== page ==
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Endocrine analysis in evolutionary-developmental studies of insect polymorphism: hormone manipulation versus direct measurement of hormonal regulators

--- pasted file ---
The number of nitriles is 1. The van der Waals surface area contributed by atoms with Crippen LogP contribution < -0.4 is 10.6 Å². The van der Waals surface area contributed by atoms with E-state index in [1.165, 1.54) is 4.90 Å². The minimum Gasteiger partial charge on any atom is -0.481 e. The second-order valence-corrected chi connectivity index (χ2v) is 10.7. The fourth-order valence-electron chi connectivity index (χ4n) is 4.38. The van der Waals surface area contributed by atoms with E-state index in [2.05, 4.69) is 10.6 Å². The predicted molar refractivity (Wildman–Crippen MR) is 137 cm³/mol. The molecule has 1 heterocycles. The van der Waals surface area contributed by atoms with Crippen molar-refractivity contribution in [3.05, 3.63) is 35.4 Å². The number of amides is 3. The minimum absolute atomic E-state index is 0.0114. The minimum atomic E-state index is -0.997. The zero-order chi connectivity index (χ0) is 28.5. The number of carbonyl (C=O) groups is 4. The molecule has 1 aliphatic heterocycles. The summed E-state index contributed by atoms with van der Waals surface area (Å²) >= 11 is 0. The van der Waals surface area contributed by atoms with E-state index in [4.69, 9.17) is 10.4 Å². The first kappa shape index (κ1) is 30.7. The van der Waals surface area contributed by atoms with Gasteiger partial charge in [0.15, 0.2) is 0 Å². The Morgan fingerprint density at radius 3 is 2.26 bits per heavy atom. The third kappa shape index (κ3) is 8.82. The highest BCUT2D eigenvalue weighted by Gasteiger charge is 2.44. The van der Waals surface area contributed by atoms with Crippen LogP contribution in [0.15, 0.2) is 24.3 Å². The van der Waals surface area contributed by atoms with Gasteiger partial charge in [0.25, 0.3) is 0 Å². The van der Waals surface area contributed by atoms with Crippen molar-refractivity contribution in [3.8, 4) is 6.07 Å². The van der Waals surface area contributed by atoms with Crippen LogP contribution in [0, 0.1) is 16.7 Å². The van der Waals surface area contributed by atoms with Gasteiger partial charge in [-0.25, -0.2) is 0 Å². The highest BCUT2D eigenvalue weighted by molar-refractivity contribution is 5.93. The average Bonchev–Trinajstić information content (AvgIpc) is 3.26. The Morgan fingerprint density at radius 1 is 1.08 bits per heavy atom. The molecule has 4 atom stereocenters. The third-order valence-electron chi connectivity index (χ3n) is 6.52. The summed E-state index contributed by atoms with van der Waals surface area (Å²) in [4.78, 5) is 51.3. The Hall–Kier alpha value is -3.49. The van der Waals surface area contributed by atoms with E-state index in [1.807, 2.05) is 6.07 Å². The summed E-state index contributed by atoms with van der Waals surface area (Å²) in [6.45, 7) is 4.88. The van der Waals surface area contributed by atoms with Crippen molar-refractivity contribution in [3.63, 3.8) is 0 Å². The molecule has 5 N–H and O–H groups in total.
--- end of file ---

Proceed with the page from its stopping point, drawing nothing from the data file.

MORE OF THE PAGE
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SUMMARY “Hormone manipulation” is being used increasingly in evo-devo studies as the sole or primary technique to investigate the regulation of insect polymorphism by hormones, most notably juvenile hormone (JH). This manuscript critically evaluates the limitations and strengths of this indirect method for inferring aspects of endocrine regulation, and conclusions derived from recent endocrine studies of evolution and development in which data have been obtained primarily or exclusively by this method. The main conclusions of this critique are as follows: first, when used alone, or as the primary empirical technique, hormone manipulation is a superficial method that is fraught with problems with respect to identifying a hormone that regulates developmental–morphological variation, let alone identifying its mode of action. Second, conclusions reported in studies using this technique as the exclusive, or nearly exclusive experimental approach, most notably recent studies of JH regulation of horn polymorphism in dung beetles, and some studies of wing polymorphism should be considered, at best, weakly supported until substantiated by well-validated, direct methods. Finally, there are many reliable and well-validated techniques that can be used to directly and accurately quantify JH levels, and activities of JH regulators, in many insects, even in small, nonmodel species. Some of the most important of these assays will be briefly described and their strengths and weaknesses will be discussed.

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